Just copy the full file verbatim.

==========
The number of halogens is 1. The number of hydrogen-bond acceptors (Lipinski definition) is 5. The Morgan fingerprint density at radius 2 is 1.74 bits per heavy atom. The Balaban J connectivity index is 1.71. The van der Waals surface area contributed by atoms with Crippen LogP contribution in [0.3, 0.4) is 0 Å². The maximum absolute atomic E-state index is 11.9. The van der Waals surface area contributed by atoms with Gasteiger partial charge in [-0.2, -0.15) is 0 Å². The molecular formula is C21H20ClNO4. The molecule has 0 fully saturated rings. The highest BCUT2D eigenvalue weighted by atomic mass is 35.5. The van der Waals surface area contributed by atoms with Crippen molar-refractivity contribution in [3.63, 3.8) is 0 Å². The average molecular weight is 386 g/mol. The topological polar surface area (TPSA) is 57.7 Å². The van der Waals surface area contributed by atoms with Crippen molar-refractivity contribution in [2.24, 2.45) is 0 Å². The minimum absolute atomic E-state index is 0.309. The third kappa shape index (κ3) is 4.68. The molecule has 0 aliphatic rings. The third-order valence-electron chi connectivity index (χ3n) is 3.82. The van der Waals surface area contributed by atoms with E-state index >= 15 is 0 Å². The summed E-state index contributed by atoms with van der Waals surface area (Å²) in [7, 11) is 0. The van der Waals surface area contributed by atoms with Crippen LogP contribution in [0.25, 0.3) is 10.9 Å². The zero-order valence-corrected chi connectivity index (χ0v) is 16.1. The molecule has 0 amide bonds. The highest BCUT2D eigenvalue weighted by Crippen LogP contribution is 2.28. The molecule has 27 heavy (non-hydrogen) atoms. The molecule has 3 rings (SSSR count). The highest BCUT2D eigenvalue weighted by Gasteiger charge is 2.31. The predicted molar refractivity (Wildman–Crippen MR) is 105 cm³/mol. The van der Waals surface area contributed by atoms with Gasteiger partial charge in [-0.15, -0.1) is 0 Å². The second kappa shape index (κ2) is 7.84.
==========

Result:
The number of halogens is 1. The number of hydrogen-bond acceptors (Lipinski definition) is 5. The Morgan fingerprint density at radius 2 is 1.74 bits per heavy atom. The Balaban J connectivity index is 1.71. The van der Waals surface area contributed by atoms with Crippen LogP contribution in [0.3, 0.4) is 0 Å². The maximum absolute atomic E-state index is 11.9. The van der Waals surface area contributed by atoms with Gasteiger partial charge in [-0.2, -0.15) is 0 Å². The molecular formula is C21H20ClNO4. The molecule has 0 fully saturated rings. The highest BCUT2D eigenvalue weighted by atomic mass is 35.5. The van der Waals surface area contributed by atoms with Crippen molar-refractivity contribution in [3.63, 3.8) is 0 Å². The average molecular weight is 386 g/mol. The topological polar surface area (TPSA) is 57.7 Å². The van der Waals surface area contributed by atoms with Crippen molar-refractivity contribution in [2.24, 2.45) is 0 Å². The minimum absolute atomic E-state index is 0.309. The third kappa shape index (κ3) is 4.68. The molecule has 0 aliphatic rings. The third-order valence-electron chi connectivity index (χ3n) is 3.82. The van der Waals surface area contributed by atoms with E-state index >= 15 is 0 Å². The summed E-state index contributed by atoms with van der Waals surface area (Å²) in [7, 11) is 0. The van der Waals surface area contributed by atoms with Crippen LogP contribution in [0.25, 0.3) is 10.9 Å². The zero-order valence-corrected chi connectivity index (χ0v) is 16.1. The molecule has 0 amide bonds. The highest BCUT2D eigenvalue weighted by Crippen LogP contribution is 2.28. The molecule has 27 heavy (non-hydrogen) atoms. The molecule has 3 rings (SSSR count). The highest BCUT2D eigenvalue weighted by Gasteiger charge is 2.31. The predicted molar refractivity (Wildman–Crippen MR) is 105 cm³/mol. The van der Waals surface area contributed by atoms with Gasteiger partial charge in [-0.15, -0.1) is 0 Å². The second kappa shape index (κ2) is 7.84.